Week 1: Mindset by Carol Dweck



I came across the book Mindset by Carol Dweck on one of my favorite websites, Brain Pickings by Maria Popova.  Dweck is a research psychologist who has done groundbreaking work on how our belief systems shape our personalities and our brains.  She describes two mindsets that can color the way we live our lives across learning, teaching, leadership style, and even our personal relationships.

The fixed mindset is based on the belief that everyone is born with a fixed amount of talent.  It is essential to live up to one’s perceived full (but actually limited) potential at all costs.  Failure is seen as unacceptable and must be avoided.  Always self-limiting, at worst, those with a fixed mindset will lie to themselves and even others to keep their identity in tact when they perceive that their talents fail them.  They blame themselves or others rather than learning from mistakes and moving forward.  Also, a fixed mind-set dampens the spirit of team work.  Their is an unconscious fear that the work of others will outshine one’s own performance challenging one’s identity.

The growth mindset encourages learning because failure is a stepping stone to improvement.  There is a strong belief that effort and practice using different strategies can lead to improvement, and improvement is always perceived as success.  There are no limits to what one can learn.  Asking for help is not a threat, and finding joy in the creativity of others enhances rather than depletes one’s sense of self.  While not everyone can become a “superstar,”  full potential is always out ahead and worth striving for.  There is always possibility to improve.

Her research is fascinating.  In one study with four year olds, she presented them with increasingly difficult puzzles.  As soon as some of the children encountered puzzles they had trouble completing, they lost interest and quit.  Others seemed to get more excited and were energized by the challenge.  Two mindsets seemed to be at work.  Her study showed her that these mindsets are established very early in life.  Further studies show that mindsets can can change from fixed to growth at any age with dramatic positive results.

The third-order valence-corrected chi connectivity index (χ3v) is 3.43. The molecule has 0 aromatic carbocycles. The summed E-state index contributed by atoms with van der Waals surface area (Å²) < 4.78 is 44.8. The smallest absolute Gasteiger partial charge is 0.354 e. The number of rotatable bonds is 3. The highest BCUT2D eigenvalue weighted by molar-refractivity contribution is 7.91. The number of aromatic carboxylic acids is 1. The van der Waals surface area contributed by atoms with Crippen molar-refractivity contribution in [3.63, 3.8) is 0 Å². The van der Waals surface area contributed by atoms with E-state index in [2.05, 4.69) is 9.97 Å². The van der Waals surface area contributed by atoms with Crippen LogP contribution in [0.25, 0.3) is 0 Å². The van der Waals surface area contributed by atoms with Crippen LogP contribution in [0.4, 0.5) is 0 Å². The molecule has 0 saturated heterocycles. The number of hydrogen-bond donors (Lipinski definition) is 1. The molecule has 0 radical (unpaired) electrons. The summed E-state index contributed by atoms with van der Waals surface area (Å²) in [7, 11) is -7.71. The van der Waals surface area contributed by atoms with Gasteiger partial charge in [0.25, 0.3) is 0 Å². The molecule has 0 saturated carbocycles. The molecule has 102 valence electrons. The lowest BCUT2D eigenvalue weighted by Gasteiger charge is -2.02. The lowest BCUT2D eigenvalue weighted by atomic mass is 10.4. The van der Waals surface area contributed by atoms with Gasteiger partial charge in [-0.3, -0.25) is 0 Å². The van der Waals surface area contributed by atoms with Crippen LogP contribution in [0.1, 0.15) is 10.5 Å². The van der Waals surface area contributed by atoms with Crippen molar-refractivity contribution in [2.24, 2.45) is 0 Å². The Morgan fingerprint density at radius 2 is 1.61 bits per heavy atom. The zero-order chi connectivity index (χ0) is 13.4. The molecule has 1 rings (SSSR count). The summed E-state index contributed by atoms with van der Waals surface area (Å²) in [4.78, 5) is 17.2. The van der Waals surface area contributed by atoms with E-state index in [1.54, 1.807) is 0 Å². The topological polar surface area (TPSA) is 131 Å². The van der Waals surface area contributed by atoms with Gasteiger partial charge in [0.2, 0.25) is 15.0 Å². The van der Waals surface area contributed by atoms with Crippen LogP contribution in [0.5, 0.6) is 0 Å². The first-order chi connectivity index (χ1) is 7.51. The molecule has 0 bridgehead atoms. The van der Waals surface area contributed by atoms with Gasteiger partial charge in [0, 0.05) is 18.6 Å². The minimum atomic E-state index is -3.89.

How we are reinforced plays a large part in which mindset we develop.  It turns out that being praised for talent and accomplishments can discourage rather encourage creativity and learning.  Identity is tied up with perfect products rather than perseverance and creativity.  A fixed mindset supports the belief that positive outcomes should come easily because the talent for success is inborn and easily accessible.  The growth mind set loves a challenge and thrives on finding solutions through practice, hard work, trying new strategies, and asking for help.  When a growth mindset is operating, one does not say to themselves “I’m just not good at_____.”  If that thought goes through ones head, the fixed mind set is at work.  Praise for effort and trying new ways at finding solutions promotes a growth mindset.  Less than perfect is positive rather than negative.

The book explains that we are all a mix of mindsets depending on context.  It is full of fascinating research as well as anecdotal stories from the author’s self discovery about how each mindset has operated in her own life and in the lives of those around her as well as in the lives of prominent teachers, sports coaches, and CEO’s of large corporations.      

She ends the book with ways to use her paradigm to observe how our own mindsets are operating in any given situation.   One can begin to ask, “Is this thought self-limiting or growth-producing.”  I found Mindset a very insightful read helpful for personal growth, parenting, teaching, productive leadership, and a deepening of self-enhancing ways to accept myself and interact with others.  

In addition, this book gave me a new lens to try and understand the country and broader world that we live in today.  In many ways our culture supports a fixed mind set that has infected everyone from “the least of these” all the way to some of the most powerful political leaders of our time.  Certainly this book supports a view of politics that includes a belief that effort and perseverance, communal action, and creative strategies, even in the darkest of times, are essential.  It is the only way to hold on to possibility and gain long-lasting success.  I believe those of us with the most privilege must take the greatest responsibility for fostering a growth mindset in ourselves and others, and, most importantly, we must act out of that mindset.  While I have no doubt my own future is at stake, I have the luxury of escape into my comfortable life style hiding behind the fixed mind set that I can’t make a difference.  The problems are too overwhelming.  Those suffering must struggle with survival each and everyday.  When they demonstrate a growth mindset by  taking enormous political and personal risks, I have no choice but to follow their lead.

3 comments on “Week 1: Mindset by Carol Dweck”

  1. I am excited by your review, Barbara! I read the article in Brain Pickings and was totally intrigued– will have to add this to the list!


  2. Such an interesting book! Thank you, Barbara, for reviewing Mindset and calling it to our attention. I so agree with what you write: ” I believe those of us with the most privilege must take the greatest responsibility for fostering a growth mindset in ourselves and others, and, most importantly, we must act out of that mindset.” And Brain Pickings is such a great site–I’ve gotten many book recommendations there. Maria Popova is a Penn grad–just goes to show the influence of that place in our cultural lives!


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